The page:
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    2. Oh, and while I am still mostly a traditionalist when it comes to car/ plane/ train games and entertainment, a few "sanity apps" can be worth it in a pinch. (Just make sure your roaming is definitely off.) Hello Kitty (memory games) for Windows Phone, Kids Paint Free (finger paints on screen) for Android, and iTunes' ever-popular Sponge Bob Diner Dash freebie have all helped prevent meltdowns on the move.

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    3. This is some excellent advice for traveling with children, I will definitely refer to it for the next time!
      I have to admit, I did not let my daughter to bring her kindle, in the spirit of having better things to do, but there were times I wished I did, especially when I wanted to have long conversations with my mother (in Polish) and she was really getting bored. So she did get hooked on Golden Girls instead (my mother owns all the seasons) who would have thought they would be such a hit with a 10 year old.

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  3. AJC - great pictures! Krakow is on my list of places to visit and you have certainly got me excited to go. We have done europe twice with the kids - I find the cities enthrall them; the countryside, not so much! That is teenagers, I guess. Funny enough, I think that two of their favourite spots were Westminster Abbey and the Cologne Cathedral. They liked Notre Dame and the huge one in Reims as well, but they really liked the other two. my experience is not to try to pack too much in - take lots of breaks for snacks and buy a little "treat" here and there.

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    1. Oh, I LOVE the Cologne Cathedral. I used to work in Germany near Cologne and it is magnificent. I was not much more than a teenager then, I think it speaks to the longing for all things bigger than life that we feel so deeply when we are young.

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  4. Interesting place Krakow and what a wonderful post. I would love to visit one day. One of our current project managers is based in Warsaw and always threatens to host a meeting there, I'm going to put some pressure on him now!

    I remember my first visit to Switzerland with my mother, her ancestry is Swiss-Italian. The sights did get tedious but what really boggled my mind was how people there spoke French, Italian, German or English depending on where we went and who we visited. It made it much more difficult for me to follow along and made getting bored a whole lot easier.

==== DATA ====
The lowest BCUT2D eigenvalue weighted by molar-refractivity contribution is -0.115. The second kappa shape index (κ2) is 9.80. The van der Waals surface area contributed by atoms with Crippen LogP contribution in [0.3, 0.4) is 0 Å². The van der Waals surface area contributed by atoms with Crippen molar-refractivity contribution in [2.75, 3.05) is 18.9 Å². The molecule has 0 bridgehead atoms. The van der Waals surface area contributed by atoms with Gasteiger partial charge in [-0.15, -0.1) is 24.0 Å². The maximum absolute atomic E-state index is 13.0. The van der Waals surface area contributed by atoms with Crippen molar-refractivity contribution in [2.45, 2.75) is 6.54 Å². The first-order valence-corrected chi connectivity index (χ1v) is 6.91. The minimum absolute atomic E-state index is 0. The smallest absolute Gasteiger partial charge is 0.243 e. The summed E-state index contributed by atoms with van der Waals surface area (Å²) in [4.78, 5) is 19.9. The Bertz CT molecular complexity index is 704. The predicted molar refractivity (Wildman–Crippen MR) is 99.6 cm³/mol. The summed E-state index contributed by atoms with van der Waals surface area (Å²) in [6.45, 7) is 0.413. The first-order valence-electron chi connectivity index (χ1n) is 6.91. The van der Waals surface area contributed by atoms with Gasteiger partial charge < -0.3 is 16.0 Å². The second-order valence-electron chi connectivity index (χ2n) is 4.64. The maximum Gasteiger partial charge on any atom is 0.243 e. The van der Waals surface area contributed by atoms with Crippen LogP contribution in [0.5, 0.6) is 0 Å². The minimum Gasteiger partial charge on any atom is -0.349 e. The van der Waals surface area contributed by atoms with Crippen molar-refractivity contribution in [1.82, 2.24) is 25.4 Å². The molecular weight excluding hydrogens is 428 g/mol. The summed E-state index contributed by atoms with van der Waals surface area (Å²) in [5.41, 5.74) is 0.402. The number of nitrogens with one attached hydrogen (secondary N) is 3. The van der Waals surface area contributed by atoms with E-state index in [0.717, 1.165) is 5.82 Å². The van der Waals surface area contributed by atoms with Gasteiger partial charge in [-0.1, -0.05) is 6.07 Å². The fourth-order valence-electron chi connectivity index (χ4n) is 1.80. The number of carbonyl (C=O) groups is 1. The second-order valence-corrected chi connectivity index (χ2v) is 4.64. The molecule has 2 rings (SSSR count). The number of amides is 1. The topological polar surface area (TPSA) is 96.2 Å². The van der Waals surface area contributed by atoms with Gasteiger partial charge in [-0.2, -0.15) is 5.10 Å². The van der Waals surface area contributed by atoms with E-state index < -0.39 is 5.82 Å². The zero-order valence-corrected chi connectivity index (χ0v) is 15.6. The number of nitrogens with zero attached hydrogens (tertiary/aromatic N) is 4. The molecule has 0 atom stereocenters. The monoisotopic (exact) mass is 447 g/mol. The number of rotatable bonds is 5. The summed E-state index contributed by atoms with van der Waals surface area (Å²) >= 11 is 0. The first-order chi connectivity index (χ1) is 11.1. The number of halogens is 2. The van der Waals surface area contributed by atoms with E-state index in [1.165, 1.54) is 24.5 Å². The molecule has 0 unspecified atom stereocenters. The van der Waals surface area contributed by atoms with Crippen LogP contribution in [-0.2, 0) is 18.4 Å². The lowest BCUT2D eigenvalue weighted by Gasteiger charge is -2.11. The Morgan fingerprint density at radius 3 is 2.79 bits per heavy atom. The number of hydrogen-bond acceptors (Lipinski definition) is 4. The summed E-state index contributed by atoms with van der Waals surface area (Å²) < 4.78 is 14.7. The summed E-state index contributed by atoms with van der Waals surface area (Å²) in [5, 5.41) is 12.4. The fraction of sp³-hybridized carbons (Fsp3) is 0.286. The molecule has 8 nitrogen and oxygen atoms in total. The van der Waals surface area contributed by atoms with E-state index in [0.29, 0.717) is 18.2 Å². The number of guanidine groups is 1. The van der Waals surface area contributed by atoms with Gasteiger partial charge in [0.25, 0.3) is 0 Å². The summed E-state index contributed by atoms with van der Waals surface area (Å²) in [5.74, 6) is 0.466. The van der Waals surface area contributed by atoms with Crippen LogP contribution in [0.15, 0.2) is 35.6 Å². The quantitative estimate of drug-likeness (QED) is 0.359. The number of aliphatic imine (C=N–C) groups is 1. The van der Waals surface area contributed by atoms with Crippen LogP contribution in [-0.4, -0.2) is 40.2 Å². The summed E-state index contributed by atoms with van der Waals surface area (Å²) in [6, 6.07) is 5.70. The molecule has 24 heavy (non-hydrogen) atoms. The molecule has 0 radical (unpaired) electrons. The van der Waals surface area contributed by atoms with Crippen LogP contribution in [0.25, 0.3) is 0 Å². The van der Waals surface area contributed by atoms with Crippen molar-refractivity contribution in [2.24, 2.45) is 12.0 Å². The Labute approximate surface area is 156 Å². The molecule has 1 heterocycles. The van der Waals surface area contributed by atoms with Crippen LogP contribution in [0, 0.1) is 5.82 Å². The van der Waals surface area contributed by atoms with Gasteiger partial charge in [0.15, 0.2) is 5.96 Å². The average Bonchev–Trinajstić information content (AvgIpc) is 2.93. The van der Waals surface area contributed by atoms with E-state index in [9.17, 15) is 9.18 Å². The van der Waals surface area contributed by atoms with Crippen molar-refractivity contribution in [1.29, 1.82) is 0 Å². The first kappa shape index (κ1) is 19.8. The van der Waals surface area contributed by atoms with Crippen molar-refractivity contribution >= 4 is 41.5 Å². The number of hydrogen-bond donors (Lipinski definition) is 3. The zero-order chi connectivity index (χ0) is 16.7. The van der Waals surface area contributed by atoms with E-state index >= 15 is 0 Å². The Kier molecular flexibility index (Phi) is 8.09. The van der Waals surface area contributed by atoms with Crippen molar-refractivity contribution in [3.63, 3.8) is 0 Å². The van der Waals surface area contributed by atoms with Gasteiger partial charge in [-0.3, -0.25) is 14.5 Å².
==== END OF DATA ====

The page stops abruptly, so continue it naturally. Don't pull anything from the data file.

Thank you for sharing your travel story with us.

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    1. Warsaw has a very different feeling since it was completely destroyed in WWII and then rebuilt from the ground up, which is interesting too. They actually recreated part of the old town, exactly the way it was.
      Almost everybody in Europe speaks more than one language and I was told that when you apply for a job at certain level, English is not even considered a foreign language, more like a basic skill, new Latin of sorts.

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  5. What a wonderful trip and fantastic memories to share with your daughter. While she might have been bored here and there, she will treasure those special times with you and you have already broadened her mind to the world. I would love to visit Krakow one day. The salt mines look amazing! Thanks for sharing ajc!

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    1. I do think see will keep the memories, I know it was a case with my older daughter when she visited at the same age.

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  6. Thank you so much for sharing the pictures and telling about your trip. I am really enjoying reading these posts. What a beautiful memory for your little girl.

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  7. Wow, that salt mine is amazing!! Thank you for sharing! I love seeing other places from an insiders' perspective :)

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    1. The salt mines were really worth the trip, the trail is over a mile long, you do get to see some amazing stuff on a way. I never visited before and it was more fun than I expected.

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  9. AJC, That is amazing. Again, thank you for sharing these pictures. Enjoy your weekend. I my try to run to TIces today.

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  10. She probably took in way more than you were able to see on the exterior. What a great trip! She'll remember things from it, definitely. I loved the historical tour. Learned a lot :)

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    1. I think you are right Gigi, I think even the 'boring' sights eventually leave us with meaningful memories as we 'process' them while getting older. This was the case for me and my older daughter at least.